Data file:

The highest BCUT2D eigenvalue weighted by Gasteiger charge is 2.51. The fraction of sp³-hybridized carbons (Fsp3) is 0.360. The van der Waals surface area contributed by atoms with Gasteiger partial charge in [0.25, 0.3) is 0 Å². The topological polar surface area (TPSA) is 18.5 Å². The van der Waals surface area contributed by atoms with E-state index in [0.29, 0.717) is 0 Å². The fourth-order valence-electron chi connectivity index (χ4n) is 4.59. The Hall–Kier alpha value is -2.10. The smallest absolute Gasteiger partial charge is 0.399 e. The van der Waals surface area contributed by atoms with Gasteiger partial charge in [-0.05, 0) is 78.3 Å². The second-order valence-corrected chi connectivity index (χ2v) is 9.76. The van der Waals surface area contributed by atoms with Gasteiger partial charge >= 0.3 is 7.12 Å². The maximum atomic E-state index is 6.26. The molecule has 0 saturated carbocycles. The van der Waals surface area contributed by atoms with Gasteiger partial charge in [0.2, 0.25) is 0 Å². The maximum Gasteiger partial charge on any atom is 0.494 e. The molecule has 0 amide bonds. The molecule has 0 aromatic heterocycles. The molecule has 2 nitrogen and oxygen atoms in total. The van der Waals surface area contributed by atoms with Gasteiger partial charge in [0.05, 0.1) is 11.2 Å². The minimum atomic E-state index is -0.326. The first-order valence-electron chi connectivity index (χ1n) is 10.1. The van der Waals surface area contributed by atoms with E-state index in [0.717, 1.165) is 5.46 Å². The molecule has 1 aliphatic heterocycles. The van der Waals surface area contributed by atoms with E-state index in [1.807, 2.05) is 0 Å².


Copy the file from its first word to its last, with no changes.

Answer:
The highest BCUT2D eigenvalue weighted by Gasteiger charge is 2.51. The fraction of sp³-hybridized carbons (Fsp3) is 0.360. The van der Waals surface area contributed by atoms with Gasteiger partial charge in [0.25, 0.3) is 0 Å². The topological polar surface area (TPSA) is 18.5 Å². The van der Waals surface area contributed by atoms with E-state index in [0.29, 0.717) is 0 Å². The fourth-order valence-electron chi connectivity index (χ4n) is 4.59. The Hall–Kier alpha value is -2.10. The smallest absolute Gasteiger partial charge is 0.399 e. The van der Waals surface area contributed by atoms with Gasteiger partial charge in [-0.05, 0) is 78.3 Å². The second-order valence-corrected chi connectivity index (χ2v) is 9.76. The van der Waals surface area contributed by atoms with Gasteiger partial charge >= 0.3 is 7.12 Å². The maximum atomic E-state index is 6.26. The molecule has 0 saturated carbocycles. The van der Waals surface area contributed by atoms with Gasteiger partial charge in [0.2, 0.25) is 0 Å². The maximum Gasteiger partial charge on any atom is 0.494 e. The molecule has 0 amide bonds. The molecule has 0 aromatic heterocycles. The molecule has 2 nitrogen and oxygen atoms in total. The van der Waals surface area contributed by atoms with Gasteiger partial charge in [0.05, 0.1) is 11.2 Å². The minimum atomic E-state index is -0.326. The first-order valence-electron chi connectivity index (χ1n) is 10.1. The van der Waals surface area contributed by atoms with E-state index in [0.717, 1.165) is 5.46 Å². The molecule has 1 aliphatic heterocycles. The van der Waals surface area contributed by atoms with E-state index in [1.807, 2.05) is 0 Å².